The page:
Free vs Paywall content

Discussion in 'Everything Else' started by wespom9, Jul 25, 2019.

  1. wespom9

    wespom9 More than 500 posts Certified Instructor

    This was slightly inspired by the thread for Q&D, but I hope that this conversation doesn't devolve. Rather, I'm genuinely interested in thoughts on the trend as a whole.

    There is a growing trend in many industries to provide free content. (I think this is mainly due to the explosion of the internet, but that's another story). As we all know, in the fitness industry it's expected to provide vast amounts of free information. If you don't constantly do Twitter/IG/whatever and have a regular blog, the path to financial success is a little bit steeper. There is a sometimes subtle and sometimes not-so-subtle message that if you are going to charge a fee for a product, you need to offer a corresponding amount of products for free.

    It's interesting that some industries have this mental barrier for consumers that the information should come for free. Journalism has suffered greatly; as a regular follower of many sports, I know that when the online magazine The Athletic started putting paywalls for certain articles, there was an uproar not only with the company, but with the journalists themselves - as if wanting income for their work was heresy. I feel the fitness industry is the same. I listen to the Peter Attia podcast, and he recently put a paywall on all podcasts that are an "AMA' style, while so far keeping all other interview based podcasts free. I'm actually torn on this one - I really enjoy his info but struggle with the yearly and monthly cost to subscribe. I'll admit I was actually kind of mad about it- like all the work he's doing for the podcast was only worthwhile to me at no cost. Then I realized how crazy that thought was.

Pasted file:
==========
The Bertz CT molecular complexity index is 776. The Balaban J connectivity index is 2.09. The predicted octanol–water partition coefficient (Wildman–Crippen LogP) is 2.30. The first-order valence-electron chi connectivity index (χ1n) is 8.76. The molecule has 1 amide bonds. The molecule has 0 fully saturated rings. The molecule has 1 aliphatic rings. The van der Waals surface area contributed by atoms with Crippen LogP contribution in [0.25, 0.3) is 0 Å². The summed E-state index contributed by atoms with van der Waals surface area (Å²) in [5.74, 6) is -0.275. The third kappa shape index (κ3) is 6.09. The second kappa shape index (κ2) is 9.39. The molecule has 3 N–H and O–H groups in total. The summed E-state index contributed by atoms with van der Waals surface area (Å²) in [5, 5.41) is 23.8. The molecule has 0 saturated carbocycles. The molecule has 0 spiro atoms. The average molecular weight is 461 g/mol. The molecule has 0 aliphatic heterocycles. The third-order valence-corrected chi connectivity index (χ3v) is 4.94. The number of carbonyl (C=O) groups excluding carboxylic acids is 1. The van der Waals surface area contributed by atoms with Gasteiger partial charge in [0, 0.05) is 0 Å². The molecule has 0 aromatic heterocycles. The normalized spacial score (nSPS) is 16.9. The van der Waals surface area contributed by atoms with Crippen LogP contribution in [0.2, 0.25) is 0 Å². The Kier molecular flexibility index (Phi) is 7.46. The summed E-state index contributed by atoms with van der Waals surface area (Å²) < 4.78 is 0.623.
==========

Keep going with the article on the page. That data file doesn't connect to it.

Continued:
I'm interested in hearing other's opinions on this matter. Do you feel hurt if you have to pay for something that you don't think should require a fee? Do you think it's wrong to have any free content at all and everything should be for purchase? How do you feel when there is a mix of paid for/free content? Where is the line? Would you buy a product that you may not really want, but comes from somebody/some company that has provided you with a vast amount of free information?
  2. Pavel Macek

    Pavel Macek More than 2500 posts Master Instructor

    Free, payed, doesn't matter - what is important is the quality of information. I am a member of a few payed instructional portals (combat arts, stoicism... ), and the membership is worth every single cent.

    I am always more than happy to support my favorite authors - it means they will write more books, shoot more videos, share more of their knowledge - and I will learn more, faster, safer, without reinventing the wheel.
  3. Steve W.

    Steve W. Quadruple-Digit Post Count

    I am very reluctant to subscribe to content behind a paywall when:
    1. I don't have a strong sense of the type of content, the amount of content, and the quality of the content.
    2. The content relies on an individual and not an established organization.